BICC Falaise Winner’s Report

Category: BICC, Pigeon Racing 29.07.19

The 2019 season got underway on Sunday the 28th April after a one day holdover for the British International Championship Club from Falaise. Just over 2500 pigeons were released in good conditions overhead, but with a stiff northerly headwind in the channel it was going to be one for the fittest birds to come to the fore.
The winning loft was Imran Malik and Atif Khan aka “Team Ace” were having their fourth race and indeed have enjoyed a dream start to their season. Their team is in super condition and many had predicted a good result for them in this first BICC National race. The first federation race they won the first five positions, the second federation race they won the first five positions again and in the third federation race they took the first six positions so the predictions were well justified.
They race a team of twelve cocks and twelve hens on a clever twist of the roundabout system. In December the cocks are paired to their widowhood hens at the same time as their small stock loft of ten pairs. The stock pairs eggs are then floated under the racers and allowed to go down for a second round, ensuring two rounds out of the stock birds within a very short period.
When the youngsters are about two weeks old and the racing cocks begin to drive the hen again, the widowhood hens are removed and here comes the clever twist, a month before racing begins the cocks are repaired to a second team of twelve hens which are all are trained for five tosses whilst going to nest and allowed sit for six days before being separated into their racing compartments.
This is not a big loft by modern standards and twelve pairs to race is not a big team, but they are happy, in great condition and once racing begins they do not go training again. The hens are in a small section with vee perches almost next to the cocks and exercise very well. When basketing for a race they send both cocks and hens with the original widowhood hen being placed in the nest box for their return. That way if a cock is first home from the race he has a hen waiting for him or if it is a hen who is first back, she has a stranger in her box! A great motivation for both cocks and hens but when the racing partner returns the widowhood hen is removed and the pair are allowed a few minutes together.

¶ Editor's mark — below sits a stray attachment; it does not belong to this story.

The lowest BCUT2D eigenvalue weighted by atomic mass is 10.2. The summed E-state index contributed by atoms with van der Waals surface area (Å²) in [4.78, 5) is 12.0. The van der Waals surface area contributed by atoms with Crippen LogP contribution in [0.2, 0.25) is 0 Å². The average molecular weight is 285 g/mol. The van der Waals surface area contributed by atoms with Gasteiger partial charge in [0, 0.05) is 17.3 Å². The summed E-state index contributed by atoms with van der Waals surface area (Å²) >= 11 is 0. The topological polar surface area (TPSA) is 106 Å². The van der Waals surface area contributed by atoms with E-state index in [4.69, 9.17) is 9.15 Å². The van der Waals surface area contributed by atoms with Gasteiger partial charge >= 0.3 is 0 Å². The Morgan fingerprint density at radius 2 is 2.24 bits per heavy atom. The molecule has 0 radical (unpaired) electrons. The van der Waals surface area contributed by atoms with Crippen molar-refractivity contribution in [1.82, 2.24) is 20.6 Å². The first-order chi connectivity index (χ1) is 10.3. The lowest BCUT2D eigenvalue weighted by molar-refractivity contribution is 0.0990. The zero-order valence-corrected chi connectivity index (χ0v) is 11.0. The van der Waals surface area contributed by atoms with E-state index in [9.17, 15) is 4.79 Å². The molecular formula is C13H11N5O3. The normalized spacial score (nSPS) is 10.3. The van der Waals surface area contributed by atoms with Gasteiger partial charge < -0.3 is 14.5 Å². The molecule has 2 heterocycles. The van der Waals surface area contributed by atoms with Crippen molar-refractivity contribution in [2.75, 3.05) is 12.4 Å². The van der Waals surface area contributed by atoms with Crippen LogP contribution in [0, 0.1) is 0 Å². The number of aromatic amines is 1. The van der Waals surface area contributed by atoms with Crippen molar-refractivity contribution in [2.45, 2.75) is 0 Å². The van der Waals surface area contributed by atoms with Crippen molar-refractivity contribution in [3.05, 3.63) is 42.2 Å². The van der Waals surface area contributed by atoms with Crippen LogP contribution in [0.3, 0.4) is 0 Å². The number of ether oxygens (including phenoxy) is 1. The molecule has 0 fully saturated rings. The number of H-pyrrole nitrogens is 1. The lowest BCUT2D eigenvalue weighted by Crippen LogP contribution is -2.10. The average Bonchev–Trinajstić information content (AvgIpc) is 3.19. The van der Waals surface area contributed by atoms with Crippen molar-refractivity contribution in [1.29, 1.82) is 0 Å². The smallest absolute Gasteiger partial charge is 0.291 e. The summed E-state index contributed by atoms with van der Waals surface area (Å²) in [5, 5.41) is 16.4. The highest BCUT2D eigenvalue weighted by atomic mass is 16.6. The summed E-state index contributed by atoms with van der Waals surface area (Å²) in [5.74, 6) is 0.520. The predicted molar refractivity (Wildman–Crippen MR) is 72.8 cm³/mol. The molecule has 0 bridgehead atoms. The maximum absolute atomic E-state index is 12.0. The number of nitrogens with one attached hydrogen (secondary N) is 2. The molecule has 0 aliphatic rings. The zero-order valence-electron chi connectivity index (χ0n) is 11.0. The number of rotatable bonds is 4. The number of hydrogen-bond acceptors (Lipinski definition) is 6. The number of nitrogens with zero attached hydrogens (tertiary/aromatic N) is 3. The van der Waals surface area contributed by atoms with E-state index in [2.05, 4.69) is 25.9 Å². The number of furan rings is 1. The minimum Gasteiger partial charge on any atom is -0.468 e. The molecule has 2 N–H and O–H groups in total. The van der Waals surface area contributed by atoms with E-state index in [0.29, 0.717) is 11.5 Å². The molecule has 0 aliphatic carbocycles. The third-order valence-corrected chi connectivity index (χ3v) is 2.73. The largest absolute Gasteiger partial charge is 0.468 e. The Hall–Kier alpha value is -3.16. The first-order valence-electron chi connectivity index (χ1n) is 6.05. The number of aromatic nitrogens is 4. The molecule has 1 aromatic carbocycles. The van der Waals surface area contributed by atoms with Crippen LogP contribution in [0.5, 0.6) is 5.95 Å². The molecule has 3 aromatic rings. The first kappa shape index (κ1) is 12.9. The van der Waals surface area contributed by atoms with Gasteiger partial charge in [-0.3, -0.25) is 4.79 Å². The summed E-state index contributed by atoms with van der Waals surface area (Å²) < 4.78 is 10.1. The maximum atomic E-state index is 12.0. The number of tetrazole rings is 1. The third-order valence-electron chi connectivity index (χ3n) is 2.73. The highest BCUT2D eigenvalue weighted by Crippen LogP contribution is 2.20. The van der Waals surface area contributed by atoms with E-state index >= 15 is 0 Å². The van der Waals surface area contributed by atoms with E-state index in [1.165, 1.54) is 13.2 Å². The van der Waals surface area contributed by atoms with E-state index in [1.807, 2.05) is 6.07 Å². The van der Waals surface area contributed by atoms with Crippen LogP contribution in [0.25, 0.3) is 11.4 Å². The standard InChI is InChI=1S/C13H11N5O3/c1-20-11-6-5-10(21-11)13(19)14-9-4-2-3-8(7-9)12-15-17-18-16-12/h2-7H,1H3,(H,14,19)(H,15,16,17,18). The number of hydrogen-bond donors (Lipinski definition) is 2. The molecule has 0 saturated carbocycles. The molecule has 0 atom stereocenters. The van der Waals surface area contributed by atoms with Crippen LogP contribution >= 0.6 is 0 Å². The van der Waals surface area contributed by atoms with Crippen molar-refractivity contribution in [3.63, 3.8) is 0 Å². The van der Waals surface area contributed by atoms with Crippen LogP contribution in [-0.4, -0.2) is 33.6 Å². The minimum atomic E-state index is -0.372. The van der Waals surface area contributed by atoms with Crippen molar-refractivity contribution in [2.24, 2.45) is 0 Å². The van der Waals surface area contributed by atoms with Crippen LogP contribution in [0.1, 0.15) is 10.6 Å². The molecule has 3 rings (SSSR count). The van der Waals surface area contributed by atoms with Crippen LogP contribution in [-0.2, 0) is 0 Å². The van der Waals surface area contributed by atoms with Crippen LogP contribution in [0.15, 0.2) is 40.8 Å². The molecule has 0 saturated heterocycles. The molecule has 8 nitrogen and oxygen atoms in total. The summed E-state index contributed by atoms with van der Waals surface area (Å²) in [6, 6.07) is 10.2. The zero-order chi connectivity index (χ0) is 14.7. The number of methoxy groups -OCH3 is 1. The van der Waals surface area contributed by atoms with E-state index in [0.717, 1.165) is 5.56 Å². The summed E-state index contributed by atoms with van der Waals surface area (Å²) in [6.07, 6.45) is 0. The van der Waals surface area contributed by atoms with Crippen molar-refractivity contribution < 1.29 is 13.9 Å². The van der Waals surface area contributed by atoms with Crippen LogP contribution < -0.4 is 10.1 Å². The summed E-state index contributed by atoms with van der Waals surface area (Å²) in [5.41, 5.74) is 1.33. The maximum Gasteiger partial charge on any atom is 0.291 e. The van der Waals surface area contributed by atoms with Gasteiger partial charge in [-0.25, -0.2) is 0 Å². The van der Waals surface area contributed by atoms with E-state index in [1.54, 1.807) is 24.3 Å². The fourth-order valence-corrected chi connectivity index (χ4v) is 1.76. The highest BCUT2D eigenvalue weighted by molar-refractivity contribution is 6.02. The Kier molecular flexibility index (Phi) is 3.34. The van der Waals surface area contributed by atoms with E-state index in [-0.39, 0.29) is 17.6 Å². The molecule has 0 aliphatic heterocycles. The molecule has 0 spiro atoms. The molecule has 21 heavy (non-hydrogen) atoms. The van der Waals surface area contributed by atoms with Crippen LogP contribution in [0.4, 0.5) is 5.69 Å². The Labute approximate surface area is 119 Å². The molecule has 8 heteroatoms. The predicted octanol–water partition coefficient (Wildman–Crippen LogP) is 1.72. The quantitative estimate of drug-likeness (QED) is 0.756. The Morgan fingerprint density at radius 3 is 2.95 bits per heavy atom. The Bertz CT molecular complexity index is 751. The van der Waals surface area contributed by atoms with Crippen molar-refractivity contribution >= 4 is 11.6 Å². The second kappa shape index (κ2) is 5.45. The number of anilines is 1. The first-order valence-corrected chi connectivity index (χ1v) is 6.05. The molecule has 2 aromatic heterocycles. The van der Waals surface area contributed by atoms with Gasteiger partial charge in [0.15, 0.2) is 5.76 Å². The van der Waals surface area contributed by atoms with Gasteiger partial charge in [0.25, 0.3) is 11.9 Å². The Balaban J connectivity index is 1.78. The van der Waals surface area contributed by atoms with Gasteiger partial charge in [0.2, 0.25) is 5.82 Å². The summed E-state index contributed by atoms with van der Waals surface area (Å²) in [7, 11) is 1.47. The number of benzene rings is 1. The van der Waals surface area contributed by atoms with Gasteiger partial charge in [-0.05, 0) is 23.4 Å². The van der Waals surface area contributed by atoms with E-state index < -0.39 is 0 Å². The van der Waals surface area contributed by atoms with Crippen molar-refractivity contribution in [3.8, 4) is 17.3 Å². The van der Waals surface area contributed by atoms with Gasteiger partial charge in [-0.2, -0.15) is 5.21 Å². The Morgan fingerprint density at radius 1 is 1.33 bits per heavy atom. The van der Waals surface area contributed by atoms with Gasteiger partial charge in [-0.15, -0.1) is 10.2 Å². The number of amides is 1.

Their feed is a good basic racing mixture with extra “bits” added as they see fit and they will buy a few straights for this purpose. They do not feed by the measure as they are convinced the pigeons need as much food as they want to keep up with the racing program ahead. After just one weeks rest the team will be going to National races every week for the following five weeks so they will not be kept on a tight feeding regime. They are fed in their boxes in galley pots as much as they want twice per day.
Atif and Imran like to keep around forty young birds and will train them very hard indeed as they are looking for every opportunity to test them. They will go to every federation race available with two national races at the end of the season. They are raced on the darkness system so they are in good feather throughout and when moving them over to the race loft at the end of the season, they will be confident they will perform as yearlings having proven themselves. Sometimes small third round of about ten youngsters hatched in May, will be tried with plenty of work and some of their best prospects have come from these.
They go over to Belgium several times each year and have formed some great friendships. They will look to find proven breeders and as they only buy one or two each year, they are happy to pay for the best. They currently have birds from Koopman, Vandenabele with Jan Hooymans in the mix with Van Dyke too. All very successful for top lofts up to and around the 400 mile mark as the partners agree Saintes at 370 miles is as far as they wish to race.